Tokyo (CNN) -- The Japanese government is re-evaluating restrictions on the sale and distribution of produce in areas where radiation has been recorded, Japanese Chief Cabinet Secretary Yukio Edano said Monday.
Farmers have been pushing Japanese authorities to lower standards on radiation in food, calling them excessively stringent and not necessary to protect consumers.
Edano said the limits would not be changed, though he did outline a process in which sales restrictions on certain crops, in certain areas, would be lifted.
Specifically, if radiation levels in an area remain below the government limit for three consecutive weeks, the restrictions would be lifted. However, radiation checks would continue even after this three-week period.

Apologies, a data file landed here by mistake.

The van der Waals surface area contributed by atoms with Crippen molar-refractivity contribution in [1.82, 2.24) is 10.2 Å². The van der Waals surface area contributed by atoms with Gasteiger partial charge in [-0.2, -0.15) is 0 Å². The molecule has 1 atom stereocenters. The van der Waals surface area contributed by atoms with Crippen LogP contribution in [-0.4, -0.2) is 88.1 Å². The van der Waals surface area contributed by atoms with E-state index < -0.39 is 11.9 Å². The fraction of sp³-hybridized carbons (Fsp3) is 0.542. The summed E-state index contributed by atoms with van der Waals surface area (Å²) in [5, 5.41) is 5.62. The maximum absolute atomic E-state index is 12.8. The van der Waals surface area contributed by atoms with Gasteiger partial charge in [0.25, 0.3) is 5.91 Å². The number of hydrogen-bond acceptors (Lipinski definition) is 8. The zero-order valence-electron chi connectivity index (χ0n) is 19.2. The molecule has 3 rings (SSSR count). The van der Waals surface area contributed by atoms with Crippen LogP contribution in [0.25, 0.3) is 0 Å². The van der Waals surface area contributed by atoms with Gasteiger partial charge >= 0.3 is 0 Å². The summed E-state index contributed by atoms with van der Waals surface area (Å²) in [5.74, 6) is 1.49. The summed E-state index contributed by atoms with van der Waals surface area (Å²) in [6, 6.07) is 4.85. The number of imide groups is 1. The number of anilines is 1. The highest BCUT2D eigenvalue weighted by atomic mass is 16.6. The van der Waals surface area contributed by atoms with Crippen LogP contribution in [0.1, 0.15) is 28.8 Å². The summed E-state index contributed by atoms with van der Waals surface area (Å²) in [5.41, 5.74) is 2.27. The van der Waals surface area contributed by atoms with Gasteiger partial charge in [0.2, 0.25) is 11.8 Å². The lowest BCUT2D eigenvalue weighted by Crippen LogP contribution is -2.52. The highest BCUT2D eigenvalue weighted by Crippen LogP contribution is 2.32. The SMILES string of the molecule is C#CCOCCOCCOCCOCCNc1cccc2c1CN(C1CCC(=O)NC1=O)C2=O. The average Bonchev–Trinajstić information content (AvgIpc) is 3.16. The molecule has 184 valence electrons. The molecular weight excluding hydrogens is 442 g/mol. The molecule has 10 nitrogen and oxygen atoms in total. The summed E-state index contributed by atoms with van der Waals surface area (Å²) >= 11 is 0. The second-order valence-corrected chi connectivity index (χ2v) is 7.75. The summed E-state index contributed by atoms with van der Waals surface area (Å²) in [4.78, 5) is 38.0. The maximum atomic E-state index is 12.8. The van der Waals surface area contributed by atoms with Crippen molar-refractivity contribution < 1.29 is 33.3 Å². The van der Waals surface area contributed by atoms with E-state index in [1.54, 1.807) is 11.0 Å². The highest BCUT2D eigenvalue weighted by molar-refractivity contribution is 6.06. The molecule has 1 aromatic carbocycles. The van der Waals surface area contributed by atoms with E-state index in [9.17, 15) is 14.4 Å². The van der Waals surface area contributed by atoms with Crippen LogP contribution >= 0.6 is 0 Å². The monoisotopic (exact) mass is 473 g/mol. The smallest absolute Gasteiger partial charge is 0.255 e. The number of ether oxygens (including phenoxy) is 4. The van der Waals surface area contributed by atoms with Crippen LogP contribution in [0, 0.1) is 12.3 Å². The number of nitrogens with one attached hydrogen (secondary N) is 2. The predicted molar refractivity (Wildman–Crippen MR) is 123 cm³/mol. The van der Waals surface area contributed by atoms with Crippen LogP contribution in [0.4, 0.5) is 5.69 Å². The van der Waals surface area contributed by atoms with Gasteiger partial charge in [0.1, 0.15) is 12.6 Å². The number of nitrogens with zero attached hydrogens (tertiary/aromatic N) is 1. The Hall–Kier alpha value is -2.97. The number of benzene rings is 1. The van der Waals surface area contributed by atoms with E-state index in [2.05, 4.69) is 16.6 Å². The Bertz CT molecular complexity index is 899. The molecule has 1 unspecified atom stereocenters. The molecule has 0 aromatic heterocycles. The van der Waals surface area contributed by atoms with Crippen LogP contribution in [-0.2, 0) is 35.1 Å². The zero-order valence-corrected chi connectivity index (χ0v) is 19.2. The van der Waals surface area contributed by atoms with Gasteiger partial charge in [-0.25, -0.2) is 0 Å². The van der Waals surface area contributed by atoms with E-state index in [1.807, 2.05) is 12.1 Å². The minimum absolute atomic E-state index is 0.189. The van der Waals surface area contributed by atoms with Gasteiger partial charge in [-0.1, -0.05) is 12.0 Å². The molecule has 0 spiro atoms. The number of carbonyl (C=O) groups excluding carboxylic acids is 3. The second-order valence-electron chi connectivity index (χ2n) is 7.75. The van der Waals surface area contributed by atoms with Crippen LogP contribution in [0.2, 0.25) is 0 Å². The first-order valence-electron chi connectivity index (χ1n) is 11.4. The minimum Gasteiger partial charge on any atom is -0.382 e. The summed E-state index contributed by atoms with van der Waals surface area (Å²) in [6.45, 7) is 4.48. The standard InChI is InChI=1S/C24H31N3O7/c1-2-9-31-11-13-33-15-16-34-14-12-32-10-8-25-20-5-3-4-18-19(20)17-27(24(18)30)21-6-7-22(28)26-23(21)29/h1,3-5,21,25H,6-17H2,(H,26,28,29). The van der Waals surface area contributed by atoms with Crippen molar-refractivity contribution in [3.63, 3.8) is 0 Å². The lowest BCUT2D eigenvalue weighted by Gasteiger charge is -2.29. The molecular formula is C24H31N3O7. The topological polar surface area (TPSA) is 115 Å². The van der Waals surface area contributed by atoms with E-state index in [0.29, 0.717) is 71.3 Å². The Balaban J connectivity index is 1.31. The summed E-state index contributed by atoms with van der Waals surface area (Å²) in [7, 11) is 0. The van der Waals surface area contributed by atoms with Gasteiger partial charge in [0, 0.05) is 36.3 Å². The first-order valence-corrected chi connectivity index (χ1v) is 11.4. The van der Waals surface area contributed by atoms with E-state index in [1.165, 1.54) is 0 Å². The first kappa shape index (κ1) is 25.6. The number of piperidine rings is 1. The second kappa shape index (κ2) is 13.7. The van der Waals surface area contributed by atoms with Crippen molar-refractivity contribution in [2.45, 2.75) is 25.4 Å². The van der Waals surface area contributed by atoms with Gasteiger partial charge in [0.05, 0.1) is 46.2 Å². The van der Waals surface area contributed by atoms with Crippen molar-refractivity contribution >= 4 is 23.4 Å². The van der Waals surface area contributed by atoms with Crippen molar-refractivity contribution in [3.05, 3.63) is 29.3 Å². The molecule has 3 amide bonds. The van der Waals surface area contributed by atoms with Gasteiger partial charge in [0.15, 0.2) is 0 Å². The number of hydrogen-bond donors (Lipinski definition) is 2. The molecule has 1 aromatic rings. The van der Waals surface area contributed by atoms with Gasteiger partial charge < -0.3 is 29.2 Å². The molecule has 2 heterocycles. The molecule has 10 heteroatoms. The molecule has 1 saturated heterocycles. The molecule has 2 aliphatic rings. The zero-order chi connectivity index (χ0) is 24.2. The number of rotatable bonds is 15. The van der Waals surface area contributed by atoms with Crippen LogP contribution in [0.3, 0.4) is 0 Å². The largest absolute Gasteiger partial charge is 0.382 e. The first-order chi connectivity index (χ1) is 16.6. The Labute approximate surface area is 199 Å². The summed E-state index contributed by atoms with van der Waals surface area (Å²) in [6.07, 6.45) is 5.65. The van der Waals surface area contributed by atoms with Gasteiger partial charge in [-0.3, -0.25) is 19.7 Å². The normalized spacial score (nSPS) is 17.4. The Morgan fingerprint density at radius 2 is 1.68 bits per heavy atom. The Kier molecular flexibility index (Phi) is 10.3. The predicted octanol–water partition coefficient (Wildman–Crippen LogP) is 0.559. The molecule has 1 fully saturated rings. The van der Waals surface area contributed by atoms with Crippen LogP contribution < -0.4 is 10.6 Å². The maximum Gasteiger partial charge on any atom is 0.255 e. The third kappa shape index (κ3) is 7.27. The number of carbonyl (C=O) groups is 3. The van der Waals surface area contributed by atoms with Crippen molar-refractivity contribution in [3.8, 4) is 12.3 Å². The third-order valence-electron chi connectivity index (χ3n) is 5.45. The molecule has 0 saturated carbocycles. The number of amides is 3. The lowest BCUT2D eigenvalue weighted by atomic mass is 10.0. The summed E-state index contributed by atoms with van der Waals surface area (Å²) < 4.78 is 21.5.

The government is designating towns, not prefectures, to regulate the sale and distribution ban, Edano said, though only the central government could lift the ban.
In the short term, the amended regulations affect three towns in Chiba prefecture which had not been subject to the ban but will now face restrictions. Radiation levels exceeding government limits were detected in green leaf vegetables in a sampling last week in the area.